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Arkansas' Offense Moves Forward Without a Certain Quarterback // SEC 2011

It's no slight to the Arkansas defense -- which was better in 2010 than you probably remember, except against the run -- to say that the star of the show in Fayetteville under Bobby Petrino is always going to be the offense. It's also going to be the key factor in deciding how any Petrino-led team is going to perform in a give season. So all of the major players in figuring out where things go next season are on the offensive side of the ball -- even though they can't get anywhere entirely on their own.

Even though he got quite a bit of attention for a running back in a system famed for its passing attack, it's easy to forget just how great Davis was last year. The then-sophomore ran for 1,322 yards and 13 TDs on 204 carries for an eye-popping average of 6.5 yards per attempt. The passing game was spread around quite a bit among a number of receivers, but Davis had almost half the rushing attempts for Arkansas (and more than half of all non-quarterback carries).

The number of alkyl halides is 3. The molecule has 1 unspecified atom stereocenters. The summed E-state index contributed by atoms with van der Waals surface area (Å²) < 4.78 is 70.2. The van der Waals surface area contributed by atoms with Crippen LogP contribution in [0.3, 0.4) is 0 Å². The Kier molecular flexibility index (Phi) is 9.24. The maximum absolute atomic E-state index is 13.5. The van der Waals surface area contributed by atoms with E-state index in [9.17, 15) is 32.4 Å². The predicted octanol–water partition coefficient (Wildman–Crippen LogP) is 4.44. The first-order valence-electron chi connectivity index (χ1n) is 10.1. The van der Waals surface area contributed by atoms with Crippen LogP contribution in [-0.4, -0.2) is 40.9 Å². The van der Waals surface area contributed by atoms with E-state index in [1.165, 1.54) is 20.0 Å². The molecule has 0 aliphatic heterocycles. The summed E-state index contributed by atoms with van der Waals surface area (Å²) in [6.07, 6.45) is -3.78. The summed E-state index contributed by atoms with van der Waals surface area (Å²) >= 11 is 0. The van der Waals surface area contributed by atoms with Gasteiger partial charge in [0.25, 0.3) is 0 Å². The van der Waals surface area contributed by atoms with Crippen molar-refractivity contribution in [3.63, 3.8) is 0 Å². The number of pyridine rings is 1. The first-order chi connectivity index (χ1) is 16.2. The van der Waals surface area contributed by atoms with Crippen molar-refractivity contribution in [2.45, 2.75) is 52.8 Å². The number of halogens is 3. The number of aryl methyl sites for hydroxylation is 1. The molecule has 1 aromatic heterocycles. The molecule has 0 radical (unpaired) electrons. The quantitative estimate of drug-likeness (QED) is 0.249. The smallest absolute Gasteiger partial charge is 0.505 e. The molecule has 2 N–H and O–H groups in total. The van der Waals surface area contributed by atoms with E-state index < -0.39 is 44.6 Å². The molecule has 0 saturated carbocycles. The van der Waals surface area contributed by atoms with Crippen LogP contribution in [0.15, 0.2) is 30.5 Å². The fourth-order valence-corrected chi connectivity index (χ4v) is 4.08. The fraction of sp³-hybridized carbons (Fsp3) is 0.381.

Davis also twice as many points as the next highest non-kicker on the team. Like the rest of Arkansas' offense, Davis could find out that replacing more than half of the offensive line is no small task. But with the team also breaking ina  new quarterback, it can only help to have a quality running back returning.

KEY LOSS | QB Ryan Mallett
No need to try to be creative here; Mallett was too great to make any other choice plausible. Despite missing part of the Auburn game with an injury and being affected by that injury later, Mallett threw for 3,869 yards and 32 TDs against 12 INTs -- averaging 297.6 yards a game and garnering a 163.65 passer rating. Arkansas isn't doomed without Mallett, but its quarterback-centric system will lose a bit with him moving on.

I'm not quite as sanguine about the quarterback situation at Arkansas as Year2 is -- part of the reason I don't have the Razorbacks ranked higher -- because it's hard to draw any conclusions about a player who has attempted less than 110 passes in his career and no more than 51 in a single year. But the offense gives Wilson a chance, particularly given the relative success even newcomers had in Petrino's system at Louisville.